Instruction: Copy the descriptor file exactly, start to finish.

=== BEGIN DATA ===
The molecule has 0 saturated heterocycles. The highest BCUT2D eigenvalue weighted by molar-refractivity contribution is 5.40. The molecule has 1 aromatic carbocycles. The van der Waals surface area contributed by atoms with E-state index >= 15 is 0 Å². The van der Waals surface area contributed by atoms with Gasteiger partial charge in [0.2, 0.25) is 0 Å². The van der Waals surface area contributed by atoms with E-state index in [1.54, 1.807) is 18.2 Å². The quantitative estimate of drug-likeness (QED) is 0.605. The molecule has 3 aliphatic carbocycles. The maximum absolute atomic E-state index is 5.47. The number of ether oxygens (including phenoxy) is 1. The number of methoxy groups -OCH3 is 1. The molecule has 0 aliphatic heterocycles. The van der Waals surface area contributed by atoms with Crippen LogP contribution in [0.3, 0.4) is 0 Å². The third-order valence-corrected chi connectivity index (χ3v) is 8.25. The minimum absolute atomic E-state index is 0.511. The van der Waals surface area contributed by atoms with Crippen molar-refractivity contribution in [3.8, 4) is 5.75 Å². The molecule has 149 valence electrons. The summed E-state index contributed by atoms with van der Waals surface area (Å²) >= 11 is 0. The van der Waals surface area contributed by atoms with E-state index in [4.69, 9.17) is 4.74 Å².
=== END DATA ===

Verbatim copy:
The molecule has 0 saturated heterocycles. The highest BCUT2D eigenvalue weighted by molar-refractivity contribution is 5.40. The molecule has 1 aromatic carbocycles. The van der Waals surface area contributed by atoms with E-state index >= 15 is 0 Å². The van der Waals surface area contributed by atoms with Gasteiger partial charge in [0.2, 0.25) is 0 Å². The van der Waals surface area contributed by atoms with E-state index in [1.54, 1.807) is 18.2 Å². The quantitative estimate of drug-likeness (QED) is 0.605. The molecule has 3 aliphatic carbocycles. The maximum absolute atomic E-state index is 5.47. The number of ether oxygens (including phenoxy) is 1. The number of methoxy groups -OCH3 is 1. The molecule has 0 aliphatic heterocycles. The van der Waals surface area contributed by atoms with Crippen LogP contribution in [0.3, 0.4) is 0 Å². The third-order valence-corrected chi connectivity index (χ3v) is 8.25. The minimum absolute atomic E-state index is 0.511. The van der Waals surface area contributed by atoms with Crippen molar-refractivity contribution in [3.8, 4) is 5.75 Å². The molecule has 149 valence electrons. The summed E-state index contributed by atoms with van der Waals surface area (Å²) >= 11 is 0. The van der Waals surface area contributed by atoms with E-state index in [4.69, 9.17) is 4.74 Å².